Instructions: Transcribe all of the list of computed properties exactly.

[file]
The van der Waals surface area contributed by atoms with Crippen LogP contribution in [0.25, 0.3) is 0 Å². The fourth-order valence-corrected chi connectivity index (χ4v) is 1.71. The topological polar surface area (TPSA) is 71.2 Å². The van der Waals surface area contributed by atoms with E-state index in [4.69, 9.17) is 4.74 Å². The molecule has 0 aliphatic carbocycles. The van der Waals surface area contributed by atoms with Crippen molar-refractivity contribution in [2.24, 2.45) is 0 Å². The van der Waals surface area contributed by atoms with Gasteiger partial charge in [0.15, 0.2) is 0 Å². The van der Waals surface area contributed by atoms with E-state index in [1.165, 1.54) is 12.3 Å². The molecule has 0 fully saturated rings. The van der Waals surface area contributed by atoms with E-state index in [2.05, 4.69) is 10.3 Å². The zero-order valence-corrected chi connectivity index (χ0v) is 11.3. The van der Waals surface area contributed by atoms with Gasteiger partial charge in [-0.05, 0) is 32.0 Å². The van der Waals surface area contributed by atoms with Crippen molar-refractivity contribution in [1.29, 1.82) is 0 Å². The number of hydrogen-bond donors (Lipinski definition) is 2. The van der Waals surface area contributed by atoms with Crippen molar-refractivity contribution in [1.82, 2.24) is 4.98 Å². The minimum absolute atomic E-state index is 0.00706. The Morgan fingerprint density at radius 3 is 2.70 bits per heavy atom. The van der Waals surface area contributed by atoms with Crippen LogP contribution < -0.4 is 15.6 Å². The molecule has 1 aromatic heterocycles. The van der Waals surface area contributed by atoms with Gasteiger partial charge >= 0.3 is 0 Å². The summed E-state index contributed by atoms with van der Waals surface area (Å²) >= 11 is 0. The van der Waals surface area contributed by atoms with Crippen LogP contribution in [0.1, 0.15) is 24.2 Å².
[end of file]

The van der Waals surface area contributed by atoms with Crippen LogP contribution in [0.25, 0.3) is 0 Å². The fourth-order valence-corrected chi connectivity index (χ4v) is 1.71. The topological polar surface area (TPSA) is 71.2 Å². The van der Waals surface area contributed by atoms with E-state index in [4.69, 9.17) is 4.74 Å². The molecule has 0 aliphatic carbocycles. The van der Waals surface area contributed by atoms with Crippen molar-refractivity contribution in [2.24, 2.45) is 0 Å². The van der Waals surface area contributed by atoms with Gasteiger partial charge in [0.15, 0.2) is 0 Å². The van der Waals surface area contributed by atoms with E-state index in [1.165, 1.54) is 12.3 Å². The molecule has 0 fully saturated rings. The van der Waals surface area contributed by atoms with E-state index in [2.05, 4.69) is 10.3 Å². The zero-order valence-corrected chi connectivity index (χ0v) is 11.3. The van der Waals surface area contributed by atoms with Gasteiger partial charge in [-0.05, 0) is 32.0 Å². The van der Waals surface area contributed by atoms with Crippen molar-refractivity contribution in [1.29, 1.82) is 0 Å². The number of hydrogen-bond donors (Lipinski definition) is 2. The van der Waals surface area contributed by atoms with Crippen molar-refractivity contribution in [1.82, 2.24) is 4.98 Å². The minimum absolute atomic E-state index is 0.00706. The Morgan fingerprint density at radius 3 is 2.70 bits per heavy atom. The van der Waals surface area contributed by atoms with Crippen LogP contribution < -0.4 is 15.6 Å². The molecule has 1 aromatic heterocycles. The van der Waals surface area contributed by atoms with Gasteiger partial charge >= 0.3 is 0 Å². The summed E-state index contributed by atoms with van der Waals surface area (Å²) >= 11 is 0. The van der Waals surface area contributed by atoms with Crippen LogP contribution in [0.1, 0.15) is 24.2 Å².